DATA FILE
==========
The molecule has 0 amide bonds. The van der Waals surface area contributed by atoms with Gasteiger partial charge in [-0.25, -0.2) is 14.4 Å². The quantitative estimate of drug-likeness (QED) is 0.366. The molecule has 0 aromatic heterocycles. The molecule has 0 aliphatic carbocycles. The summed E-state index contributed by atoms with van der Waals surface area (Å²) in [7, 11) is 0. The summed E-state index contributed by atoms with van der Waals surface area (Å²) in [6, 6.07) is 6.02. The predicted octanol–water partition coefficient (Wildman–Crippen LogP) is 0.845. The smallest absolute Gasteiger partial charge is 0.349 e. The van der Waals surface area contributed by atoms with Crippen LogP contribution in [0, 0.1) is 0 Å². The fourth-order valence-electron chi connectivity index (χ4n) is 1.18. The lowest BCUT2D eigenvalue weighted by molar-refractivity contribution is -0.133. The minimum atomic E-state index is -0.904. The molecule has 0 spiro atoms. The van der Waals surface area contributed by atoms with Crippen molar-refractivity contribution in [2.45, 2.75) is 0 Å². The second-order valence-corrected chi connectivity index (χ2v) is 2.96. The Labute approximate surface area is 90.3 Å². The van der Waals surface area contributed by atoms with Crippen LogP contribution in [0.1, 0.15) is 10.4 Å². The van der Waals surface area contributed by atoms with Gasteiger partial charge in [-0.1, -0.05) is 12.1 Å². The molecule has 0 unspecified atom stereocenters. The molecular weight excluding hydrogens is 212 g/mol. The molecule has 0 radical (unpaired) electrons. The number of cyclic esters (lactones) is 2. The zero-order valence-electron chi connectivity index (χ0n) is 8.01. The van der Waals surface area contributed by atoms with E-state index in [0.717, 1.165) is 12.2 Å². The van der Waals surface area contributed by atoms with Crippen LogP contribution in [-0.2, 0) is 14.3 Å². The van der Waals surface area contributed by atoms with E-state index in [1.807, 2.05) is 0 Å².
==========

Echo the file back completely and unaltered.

The molecule has 0 amide bonds. The van der Waals surface area contributed by atoms with Gasteiger partial charge in [-0.25, -0.2) is 14.4 Å². The quantitative estimate of drug-likeness (QED) is 0.366. The molecule has 0 aromatic heterocycles. The molecule has 0 aliphatic carbocycles. The summed E-state index contributed by atoms with van der Waals surface area (Å²) in [7, 11) is 0. The summed E-state index contributed by atoms with van der Waals surface area (Å²) in [6, 6.07) is 6.02. The predicted octanol–water partition coefficient (Wildman–Crippen LogP) is 0.845. The smallest absolute Gasteiger partial charge is 0.349 e. The van der Waals surface area contributed by atoms with Crippen LogP contribution in [0, 0.1) is 0 Å². The fourth-order valence-electron chi connectivity index (χ4n) is 1.18. The lowest BCUT2D eigenvalue weighted by molar-refractivity contribution is -0.133. The minimum atomic E-state index is -0.904. The molecule has 0 spiro atoms. The van der Waals surface area contributed by atoms with Crippen molar-refractivity contribution in [2.45, 2.75) is 0 Å². The second-order valence-corrected chi connectivity index (χ2v) is 2.96. The Labute approximate surface area is 90.3 Å². The van der Waals surface area contributed by atoms with Crippen LogP contribution in [0.1, 0.15) is 10.4 Å². The van der Waals surface area contributed by atoms with Gasteiger partial charge in [-0.1, -0.05) is 12.1 Å². The molecule has 0 unspecified atom stereocenters. The molecular weight excluding hydrogens is 212 g/mol. The molecule has 0 radical (unpaired) electrons. The number of cyclic esters (lactones) is 2. The zero-order valence-electron chi connectivity index (χ0n) is 8.01. The van der Waals surface area contributed by atoms with E-state index in [0.717, 1.165) is 12.2 Å². The van der Waals surface area contributed by atoms with Crippen LogP contribution in [-0.2, 0) is 14.3 Å². The van der Waals surface area contributed by atoms with E-state index in [1.807, 2.05) is 0 Å².